Molodovskaya, Marina (Cornell University, BEE Department, 76, Riley-Robb, Ithaca, NY, 14853; Phone: 607-339-8644; Email:


The Effect of Aeration on Nitrous Oxide Emissions from Fresh Dairy Manure


M.S. Molodovskaya *, O. Singurindy, S.K. Giri, B.K. Richards, T.S. Steehuis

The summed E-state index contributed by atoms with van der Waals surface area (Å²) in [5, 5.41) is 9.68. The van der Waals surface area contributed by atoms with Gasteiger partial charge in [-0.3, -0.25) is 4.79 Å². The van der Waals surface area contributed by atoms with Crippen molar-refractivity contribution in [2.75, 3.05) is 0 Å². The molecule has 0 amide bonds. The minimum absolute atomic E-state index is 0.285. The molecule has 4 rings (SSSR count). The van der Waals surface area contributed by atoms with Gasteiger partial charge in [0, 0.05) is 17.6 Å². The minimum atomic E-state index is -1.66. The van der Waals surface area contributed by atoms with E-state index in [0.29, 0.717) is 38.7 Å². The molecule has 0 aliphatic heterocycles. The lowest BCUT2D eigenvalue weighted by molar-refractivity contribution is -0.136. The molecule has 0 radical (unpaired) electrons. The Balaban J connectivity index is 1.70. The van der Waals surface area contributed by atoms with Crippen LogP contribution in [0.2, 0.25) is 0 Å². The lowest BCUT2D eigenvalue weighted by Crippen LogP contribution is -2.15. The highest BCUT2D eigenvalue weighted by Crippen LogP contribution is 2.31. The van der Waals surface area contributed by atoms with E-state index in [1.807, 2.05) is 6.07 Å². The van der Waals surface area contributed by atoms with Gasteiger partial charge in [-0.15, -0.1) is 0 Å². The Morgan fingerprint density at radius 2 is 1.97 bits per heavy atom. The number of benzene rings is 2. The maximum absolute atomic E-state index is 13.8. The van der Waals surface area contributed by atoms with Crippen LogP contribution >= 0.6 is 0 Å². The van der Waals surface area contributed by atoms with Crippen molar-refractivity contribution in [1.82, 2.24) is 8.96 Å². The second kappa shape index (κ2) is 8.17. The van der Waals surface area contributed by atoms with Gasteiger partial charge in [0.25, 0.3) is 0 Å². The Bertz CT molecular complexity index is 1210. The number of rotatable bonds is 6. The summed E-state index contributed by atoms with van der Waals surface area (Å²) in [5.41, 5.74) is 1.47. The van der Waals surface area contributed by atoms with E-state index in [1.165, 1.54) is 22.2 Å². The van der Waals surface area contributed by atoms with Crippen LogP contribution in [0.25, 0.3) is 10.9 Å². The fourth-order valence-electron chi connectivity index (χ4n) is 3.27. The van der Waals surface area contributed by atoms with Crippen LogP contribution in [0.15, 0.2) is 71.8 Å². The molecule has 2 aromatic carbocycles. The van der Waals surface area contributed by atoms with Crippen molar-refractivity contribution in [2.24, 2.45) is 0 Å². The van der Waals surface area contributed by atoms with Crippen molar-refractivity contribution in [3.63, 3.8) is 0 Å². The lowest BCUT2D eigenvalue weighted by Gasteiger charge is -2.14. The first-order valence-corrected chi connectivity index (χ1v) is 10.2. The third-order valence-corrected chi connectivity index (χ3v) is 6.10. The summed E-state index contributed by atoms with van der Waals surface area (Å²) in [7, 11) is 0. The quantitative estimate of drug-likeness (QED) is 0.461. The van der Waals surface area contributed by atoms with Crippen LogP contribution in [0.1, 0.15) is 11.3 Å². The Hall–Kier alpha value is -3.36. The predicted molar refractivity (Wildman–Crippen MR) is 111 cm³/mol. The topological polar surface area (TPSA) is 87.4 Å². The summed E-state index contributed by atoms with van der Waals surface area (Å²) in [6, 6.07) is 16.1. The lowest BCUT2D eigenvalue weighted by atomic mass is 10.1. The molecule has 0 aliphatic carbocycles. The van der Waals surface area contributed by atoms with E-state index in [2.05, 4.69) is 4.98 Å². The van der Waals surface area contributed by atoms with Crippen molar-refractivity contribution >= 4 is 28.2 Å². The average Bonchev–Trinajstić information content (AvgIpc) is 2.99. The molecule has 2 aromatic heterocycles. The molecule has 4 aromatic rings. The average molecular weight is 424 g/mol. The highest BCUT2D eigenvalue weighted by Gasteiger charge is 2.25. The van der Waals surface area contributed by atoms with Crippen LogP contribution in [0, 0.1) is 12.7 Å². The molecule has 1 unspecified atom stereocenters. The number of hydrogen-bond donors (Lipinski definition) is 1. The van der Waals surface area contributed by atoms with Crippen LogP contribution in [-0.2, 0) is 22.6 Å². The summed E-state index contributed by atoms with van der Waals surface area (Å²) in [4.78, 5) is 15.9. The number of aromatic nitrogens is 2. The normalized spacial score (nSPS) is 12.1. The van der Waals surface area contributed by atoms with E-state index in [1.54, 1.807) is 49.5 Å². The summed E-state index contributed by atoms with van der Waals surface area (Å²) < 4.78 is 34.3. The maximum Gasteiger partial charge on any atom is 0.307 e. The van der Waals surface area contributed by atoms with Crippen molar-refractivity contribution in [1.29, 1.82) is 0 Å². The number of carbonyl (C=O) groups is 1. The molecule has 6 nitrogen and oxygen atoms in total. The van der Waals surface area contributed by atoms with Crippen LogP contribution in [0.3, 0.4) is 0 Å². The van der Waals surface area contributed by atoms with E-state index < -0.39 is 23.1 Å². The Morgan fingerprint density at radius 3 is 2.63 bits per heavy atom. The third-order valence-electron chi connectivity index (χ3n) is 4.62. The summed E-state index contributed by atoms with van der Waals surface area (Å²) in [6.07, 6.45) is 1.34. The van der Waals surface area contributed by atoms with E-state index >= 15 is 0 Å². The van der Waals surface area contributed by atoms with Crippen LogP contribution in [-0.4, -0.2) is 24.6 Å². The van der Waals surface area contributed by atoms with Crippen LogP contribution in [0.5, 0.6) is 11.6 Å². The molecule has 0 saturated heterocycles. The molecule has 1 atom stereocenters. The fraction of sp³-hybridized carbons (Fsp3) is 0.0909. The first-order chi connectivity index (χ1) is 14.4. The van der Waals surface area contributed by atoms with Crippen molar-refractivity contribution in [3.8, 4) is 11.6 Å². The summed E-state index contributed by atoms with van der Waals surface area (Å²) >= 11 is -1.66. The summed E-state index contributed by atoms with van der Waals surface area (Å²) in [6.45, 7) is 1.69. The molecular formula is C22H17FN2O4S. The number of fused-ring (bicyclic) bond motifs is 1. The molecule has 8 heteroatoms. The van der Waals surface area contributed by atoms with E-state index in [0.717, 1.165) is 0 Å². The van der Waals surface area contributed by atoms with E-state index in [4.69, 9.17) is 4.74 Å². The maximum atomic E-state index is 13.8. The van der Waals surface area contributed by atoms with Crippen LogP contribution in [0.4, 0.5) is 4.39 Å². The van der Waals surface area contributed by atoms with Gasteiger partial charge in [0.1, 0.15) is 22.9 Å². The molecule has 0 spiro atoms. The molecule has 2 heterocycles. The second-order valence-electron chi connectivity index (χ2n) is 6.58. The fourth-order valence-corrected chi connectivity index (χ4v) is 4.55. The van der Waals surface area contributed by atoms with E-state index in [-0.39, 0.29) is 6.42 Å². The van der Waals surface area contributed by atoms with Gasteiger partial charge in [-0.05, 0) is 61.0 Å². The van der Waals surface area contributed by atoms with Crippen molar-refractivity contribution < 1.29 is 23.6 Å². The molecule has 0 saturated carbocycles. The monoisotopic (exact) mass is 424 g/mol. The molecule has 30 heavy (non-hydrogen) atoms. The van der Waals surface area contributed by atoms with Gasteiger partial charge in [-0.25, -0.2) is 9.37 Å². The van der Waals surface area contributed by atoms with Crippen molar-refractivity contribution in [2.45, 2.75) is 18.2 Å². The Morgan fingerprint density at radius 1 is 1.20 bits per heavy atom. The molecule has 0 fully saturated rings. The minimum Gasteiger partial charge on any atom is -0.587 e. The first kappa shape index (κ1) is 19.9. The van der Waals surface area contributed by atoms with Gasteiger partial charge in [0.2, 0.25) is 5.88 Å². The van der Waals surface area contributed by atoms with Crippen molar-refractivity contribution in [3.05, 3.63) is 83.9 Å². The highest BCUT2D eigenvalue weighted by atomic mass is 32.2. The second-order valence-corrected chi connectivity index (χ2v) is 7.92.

Nitrous oxide emissions from agriculture substantially contribute to the greenhouse effect and total available nitrogen loss. Though many previous studies have investigated N2O emissions from agricultural soils and manure storage facilities, very little is known about the potential for N2O formation and emissions from fresh land-applied dairy manure. Since nitrous oxide is formed as a subproduct of microbial nitrification/denitrification processes, the rate of emissions from fresh manure can be very high due to high total N and C initial content. N2O formation also strongly depends on oxygen availability.   The objective of this study was to estimate nitrous oxide emission from fresh dairy manure under different aeration rates. Samples of fresh manure (1.35g dry matter) mixed with distilled water (100 ml) were incubated at 25C for 15 days and aerated continuously with air at flow rates varied from 5, 45, and 90 mL g-1 min-1. The results have shown significant difference in N2O emissions, with the greatest emission of N2O-N correlating with the greatest airflow rate. The concentrations of other mineralized forms of nitrogen (nitrate, nitrite and ammonium as well as volatile ammonia emissions) were also measured and used to quantify the nitrogen